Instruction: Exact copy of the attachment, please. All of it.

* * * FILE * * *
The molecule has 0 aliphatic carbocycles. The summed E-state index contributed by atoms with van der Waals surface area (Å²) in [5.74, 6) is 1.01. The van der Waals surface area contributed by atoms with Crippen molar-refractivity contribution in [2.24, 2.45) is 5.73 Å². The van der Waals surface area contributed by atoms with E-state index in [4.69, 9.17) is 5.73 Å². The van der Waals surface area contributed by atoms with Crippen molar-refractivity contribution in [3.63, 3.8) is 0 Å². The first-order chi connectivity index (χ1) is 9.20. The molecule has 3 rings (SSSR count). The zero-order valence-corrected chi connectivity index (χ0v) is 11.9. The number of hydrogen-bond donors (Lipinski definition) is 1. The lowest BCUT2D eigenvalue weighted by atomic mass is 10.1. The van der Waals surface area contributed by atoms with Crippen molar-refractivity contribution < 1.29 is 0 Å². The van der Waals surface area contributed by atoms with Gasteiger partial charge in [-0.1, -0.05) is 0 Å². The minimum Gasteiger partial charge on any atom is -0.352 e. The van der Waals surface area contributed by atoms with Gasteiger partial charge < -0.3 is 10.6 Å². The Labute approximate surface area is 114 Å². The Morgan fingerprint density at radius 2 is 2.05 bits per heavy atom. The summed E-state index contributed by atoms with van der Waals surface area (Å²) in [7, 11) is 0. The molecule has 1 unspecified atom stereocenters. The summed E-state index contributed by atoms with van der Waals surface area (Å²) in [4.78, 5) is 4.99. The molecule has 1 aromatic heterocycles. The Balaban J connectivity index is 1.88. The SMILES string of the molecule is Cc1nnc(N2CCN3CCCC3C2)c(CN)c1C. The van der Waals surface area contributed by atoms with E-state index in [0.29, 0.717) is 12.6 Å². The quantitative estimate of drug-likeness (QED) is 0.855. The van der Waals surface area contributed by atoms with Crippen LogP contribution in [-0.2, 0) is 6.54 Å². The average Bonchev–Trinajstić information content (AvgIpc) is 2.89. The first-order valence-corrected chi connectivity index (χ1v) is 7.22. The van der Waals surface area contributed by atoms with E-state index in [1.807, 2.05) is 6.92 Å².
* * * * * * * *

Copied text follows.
The molecule has 0 aliphatic carbocycles. The summed E-state index contributed by atoms with van der Waals surface area (Å²) in [5.74, 6) is 1.01. The van der Waals surface area contributed by atoms with Crippen molar-refractivity contribution in [2.24, 2.45) is 5.73 Å². The van der Waals surface area contributed by atoms with E-state index in [4.69, 9.17) is 5.73 Å². The van der Waals surface area contributed by atoms with Crippen molar-refractivity contribution in [3.63, 3.8) is 0 Å². The first-order chi connectivity index (χ1) is 9.20. The molecule has 3 rings (SSSR count). The zero-order valence-corrected chi connectivity index (χ0v) is 11.9. The number of hydrogen-bond donors (Lipinski definition) is 1. The lowest BCUT2D eigenvalue weighted by atomic mass is 10.1. The van der Waals surface area contributed by atoms with Crippen molar-refractivity contribution < 1.29 is 0 Å². The van der Waals surface area contributed by atoms with Gasteiger partial charge in [-0.1, -0.05) is 0 Å². The minimum Gasteiger partial charge on any atom is -0.352 e. The van der Waals surface area contributed by atoms with Gasteiger partial charge < -0.3 is 10.6 Å². The Labute approximate surface area is 114 Å². The Morgan fingerprint density at radius 2 is 2.05 bits per heavy atom. The summed E-state index contributed by atoms with van der Waals surface area (Å²) in [7, 11) is 0. The molecule has 1 unspecified atom stereocenters. The summed E-state index contributed by atoms with van der Waals surface area (Å²) in [4.78, 5) is 4.99. The molecule has 1 aromatic heterocycles. The Balaban J connectivity index is 1.88. The SMILES string of the molecule is Cc1nnc(N2CCN3CCCC3C2)c(CN)c1C. The van der Waals surface area contributed by atoms with E-state index in [0.29, 0.717) is 12.6 Å². The quantitative estimate of drug-likeness (QED) is 0.855. The van der Waals surface area contributed by atoms with Crippen LogP contribution in [-0.2, 0) is 6.54 Å². The average Bonchev–Trinajstić information content (AvgIpc) is 2.89. The first-order valence-corrected chi connectivity index (χ1v) is 7.22. The van der Waals surface area contributed by atoms with E-state index in [1.807, 2.05) is 6.92 Å².